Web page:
I think that is an incredibly simplistic and disingenuous way to look at the situation in Japan. The reasons Japan has a large portion of un-sexed young people are multi-faceted and complicated, and some of them are specific to that country's culture in a way that just doesn't translate to Western culture.

I've studied the Hikikomori and "grass-eater" movement a lot, and unsurprisingly, the biggest factor probably comes from economics. Japan is a fascinating country is that it seems to have modern gender roles; women work and, traditionally, control the family purse strings. But Japan has never had a feminist movement to speak of; despite the pill being legalized in 1999, only about 2% of women use it. Women do have careers and jobs, but it's assumed that these women will either quit once they are married, or for sure once they have children, leading to a lot of discrimination against women who either try to advance or women who wish to have both family and careers. The pressure on mothers, meanwhile, is extreme-all of a child's achievements or problems are placed squarely, and only, on the mother's shoulders. The traditional model of a salaryman is one who dedicates his life to his company, not his family, sleeping at the office and seeing his family on weekends... so in addition to the discrimination at work, Japanese women can expect to shoulder all of the home duties. Child care like we know in the US is virtually unheard of.

I'll give a personal example: when I lived in Japan, my English teacher was nice enough to frequently let me hang out with her family, taking me on trips and so on. I saw her kids maybe about once a month for a year. I never once met her husband; her explanation was that as a teacher, he worked a lot, despite the fact that she was a teacher as well (and a hard-working one) who still did all of the cleaning, cooking and childcare. When I once suggested that I could baby-sit so she could relax a little, she looked at me as if I'd grown two heads.

The result has been that a lot of younger women give up. They decided economic power and independence was more attractive than the thankless role of family martyr. Instead of any kind of legal or social upheaval or movement, just a feeling among young women to personally abscond from anything relating to marriage. And I can't say I was surprised... women as independent, sexual beings is still largely a foreign concept. Women, in the wider Japanese culture, are there for consumption, either for family or for male sexual gratification. This is a culture where it's considered rude to laugh at a movie in the theater because you might disrupt the people around you, but a middle-aged business man sees no issue reading violent hentai on the train next to me.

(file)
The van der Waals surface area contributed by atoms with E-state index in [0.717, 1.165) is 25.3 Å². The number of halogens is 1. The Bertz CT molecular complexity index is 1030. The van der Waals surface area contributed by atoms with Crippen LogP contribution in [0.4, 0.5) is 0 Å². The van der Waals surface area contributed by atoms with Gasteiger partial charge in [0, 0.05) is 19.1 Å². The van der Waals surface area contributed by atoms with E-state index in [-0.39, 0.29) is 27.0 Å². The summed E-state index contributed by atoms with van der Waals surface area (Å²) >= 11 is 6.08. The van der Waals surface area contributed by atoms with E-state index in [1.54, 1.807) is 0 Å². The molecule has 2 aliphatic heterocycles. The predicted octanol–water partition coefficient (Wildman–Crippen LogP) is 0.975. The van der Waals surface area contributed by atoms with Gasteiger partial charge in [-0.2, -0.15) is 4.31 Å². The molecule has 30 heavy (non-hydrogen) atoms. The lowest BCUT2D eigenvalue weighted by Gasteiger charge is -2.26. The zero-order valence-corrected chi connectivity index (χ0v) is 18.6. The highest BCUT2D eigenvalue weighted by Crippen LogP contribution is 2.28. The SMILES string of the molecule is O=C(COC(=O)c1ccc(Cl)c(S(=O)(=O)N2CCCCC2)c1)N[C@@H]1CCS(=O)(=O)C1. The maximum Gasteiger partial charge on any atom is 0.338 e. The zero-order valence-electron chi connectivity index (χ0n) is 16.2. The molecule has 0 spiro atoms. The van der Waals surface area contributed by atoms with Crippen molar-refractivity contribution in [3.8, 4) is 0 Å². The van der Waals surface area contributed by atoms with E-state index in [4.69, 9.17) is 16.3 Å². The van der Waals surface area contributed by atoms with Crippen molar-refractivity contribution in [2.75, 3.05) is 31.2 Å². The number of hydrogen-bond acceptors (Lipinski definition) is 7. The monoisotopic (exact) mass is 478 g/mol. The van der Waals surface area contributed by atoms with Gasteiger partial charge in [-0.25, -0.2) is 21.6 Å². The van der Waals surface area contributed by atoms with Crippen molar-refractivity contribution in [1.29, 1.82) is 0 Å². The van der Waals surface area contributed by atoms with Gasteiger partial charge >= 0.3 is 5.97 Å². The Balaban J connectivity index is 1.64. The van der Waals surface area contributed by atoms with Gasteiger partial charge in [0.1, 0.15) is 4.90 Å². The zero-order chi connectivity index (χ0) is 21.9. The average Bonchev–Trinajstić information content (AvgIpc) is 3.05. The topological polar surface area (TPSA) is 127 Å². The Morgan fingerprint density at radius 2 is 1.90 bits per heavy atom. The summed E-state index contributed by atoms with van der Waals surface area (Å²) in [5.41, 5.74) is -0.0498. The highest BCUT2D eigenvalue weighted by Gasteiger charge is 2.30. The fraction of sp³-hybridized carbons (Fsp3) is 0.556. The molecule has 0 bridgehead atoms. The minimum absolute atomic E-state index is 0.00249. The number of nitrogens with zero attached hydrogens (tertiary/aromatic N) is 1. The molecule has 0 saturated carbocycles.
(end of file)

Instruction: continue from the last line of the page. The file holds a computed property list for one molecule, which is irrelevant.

The grass-eater movement also has far less to do with sexuality, and more to do with traditional displays of masculinity. The Japanese herbivore is associated with virginity and lack of interest in sex, yes, but the social motivation has far more to do with rejecting economic competition and "masculine" identity. Herbivore men are rejecting the whole package not because women won't give it to them, but because they have no desire to participate in what they see as a rat-face. Ironically, both genders of young people in Japan are rejecting the previous generation's framing of a good life, just in different ways (women reject traditional female gender roles for economic power, men reject traditional male gender roles to escape emotional exhaustion.) Framing it as either they can't get sex or have given up in despair because women are materialistic is such a twisted misreading of the actual cultural reality.
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Post by reboot on Wed Dec 03, 2014 3:45 pm

reboundstudent wrote: